Sinus stents are devices used postoperatively following endoscopic sinus surgery (ESS). These devices are used to maintain patency of the sinus openings in the postoperative period, and/or to serve as a local drug delivery vehicle. Reducing postoperative inflammation and maintaining patency of the sinuses may be important in achieving optimal sinus drainage and may impact recovery from surgery.

 

Sinus stents are defined as implantable devices specifically designed to improve patency and/or deliver local medication. These devices are inserted under endoscopic guidance and are distinguished from sinus packing and variations on packing devices routinely employed after sinus surgery.

 

Middle meatal spacers are related but separate devices intended to maintain sinus patency post-ESS. They are splint-like devices inserted directly rather than under endoscopic guidance, and do not have the capability of delivering local medication.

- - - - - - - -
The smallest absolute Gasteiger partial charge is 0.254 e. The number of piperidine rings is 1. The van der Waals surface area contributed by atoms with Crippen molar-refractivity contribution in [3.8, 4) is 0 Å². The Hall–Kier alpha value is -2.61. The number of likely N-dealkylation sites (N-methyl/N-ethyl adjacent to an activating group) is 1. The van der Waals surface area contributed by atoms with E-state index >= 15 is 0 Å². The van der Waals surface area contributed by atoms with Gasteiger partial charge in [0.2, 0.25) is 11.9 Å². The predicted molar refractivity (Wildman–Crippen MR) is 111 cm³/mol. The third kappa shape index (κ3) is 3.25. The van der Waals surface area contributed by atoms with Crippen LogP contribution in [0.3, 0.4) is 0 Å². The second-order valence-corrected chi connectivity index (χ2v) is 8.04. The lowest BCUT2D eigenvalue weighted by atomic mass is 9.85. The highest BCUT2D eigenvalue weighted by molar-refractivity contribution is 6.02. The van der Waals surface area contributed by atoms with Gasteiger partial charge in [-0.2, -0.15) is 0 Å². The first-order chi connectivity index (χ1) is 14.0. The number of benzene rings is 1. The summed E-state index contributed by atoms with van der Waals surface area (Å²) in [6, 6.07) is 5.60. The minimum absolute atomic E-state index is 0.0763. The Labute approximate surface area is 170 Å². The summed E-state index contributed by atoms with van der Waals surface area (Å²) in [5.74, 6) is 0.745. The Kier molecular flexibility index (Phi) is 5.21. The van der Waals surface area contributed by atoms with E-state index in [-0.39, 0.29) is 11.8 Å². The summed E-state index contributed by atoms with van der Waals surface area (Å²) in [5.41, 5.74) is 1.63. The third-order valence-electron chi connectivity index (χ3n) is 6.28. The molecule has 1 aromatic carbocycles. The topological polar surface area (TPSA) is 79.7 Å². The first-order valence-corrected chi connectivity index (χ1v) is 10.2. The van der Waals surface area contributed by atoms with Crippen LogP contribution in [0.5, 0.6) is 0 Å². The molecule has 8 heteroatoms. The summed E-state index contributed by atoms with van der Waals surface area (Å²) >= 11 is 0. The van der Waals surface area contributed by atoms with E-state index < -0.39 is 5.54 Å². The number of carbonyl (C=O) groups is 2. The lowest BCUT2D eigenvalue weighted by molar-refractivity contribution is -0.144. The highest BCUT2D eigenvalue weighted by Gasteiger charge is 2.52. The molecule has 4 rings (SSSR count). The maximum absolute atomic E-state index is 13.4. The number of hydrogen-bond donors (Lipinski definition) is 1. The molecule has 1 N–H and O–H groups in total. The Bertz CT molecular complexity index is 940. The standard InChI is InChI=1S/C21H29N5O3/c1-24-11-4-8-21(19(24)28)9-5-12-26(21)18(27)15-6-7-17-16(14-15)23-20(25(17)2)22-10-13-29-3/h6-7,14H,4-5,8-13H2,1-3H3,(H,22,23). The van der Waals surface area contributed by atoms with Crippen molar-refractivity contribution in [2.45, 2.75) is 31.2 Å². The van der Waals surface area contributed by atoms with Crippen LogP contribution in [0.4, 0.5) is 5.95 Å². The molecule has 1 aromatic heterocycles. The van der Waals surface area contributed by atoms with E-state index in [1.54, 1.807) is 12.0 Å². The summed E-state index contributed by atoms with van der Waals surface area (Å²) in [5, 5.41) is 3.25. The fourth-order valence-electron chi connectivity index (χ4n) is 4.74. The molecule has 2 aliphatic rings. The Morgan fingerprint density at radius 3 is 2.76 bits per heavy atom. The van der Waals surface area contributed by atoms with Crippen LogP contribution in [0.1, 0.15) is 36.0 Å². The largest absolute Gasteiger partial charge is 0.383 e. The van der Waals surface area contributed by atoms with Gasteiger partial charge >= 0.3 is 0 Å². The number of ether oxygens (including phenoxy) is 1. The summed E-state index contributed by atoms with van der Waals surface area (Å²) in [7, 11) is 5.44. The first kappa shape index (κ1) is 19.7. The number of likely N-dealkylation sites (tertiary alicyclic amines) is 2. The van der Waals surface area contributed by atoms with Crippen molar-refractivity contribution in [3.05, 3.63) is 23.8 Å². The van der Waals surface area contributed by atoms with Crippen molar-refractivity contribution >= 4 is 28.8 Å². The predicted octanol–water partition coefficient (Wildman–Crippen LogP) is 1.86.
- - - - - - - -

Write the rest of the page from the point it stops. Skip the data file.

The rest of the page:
There are a number of postoperative treatment regimens, and the optimal regimen is uncertain. Options include saline irrigation, nasal packs, topical steroids, systemic steroids, topical decongestants, oral antibiotics, and/or sinus cavity debridement. A number of RCTs have evaluated various treatment options, but all different strategies have not been rigorously evaluated. A systematic review evaluated the evidence for these therapies. The authors of this review concluded that the evidence was not strong for any of these treatments but that some clinical trial evidence supported improvements in outcomes. The strongest evidence was for use of nasal saline irrigation, topical nasal steroid spray, and sinus cavity debridement.

 

A 2015 Cochrane review addressed steroid-eluting sinus stents for improving chronic rhinosinusitis symptoms in individuals undergoing ESS. Study eligibility criteria were RCTs that compared the effects of steroid-eluting sinus stents with non-steroid-eluting sinus stents, nasal packing, or no treatment in adults with chronic rhinosinusitis who underwent ESS. None of the studies met authors’ inclusion criteria. The authors concluded that there is no evidence from high-quality RCTs to demonstrate the benefits of steroid-eluting stents.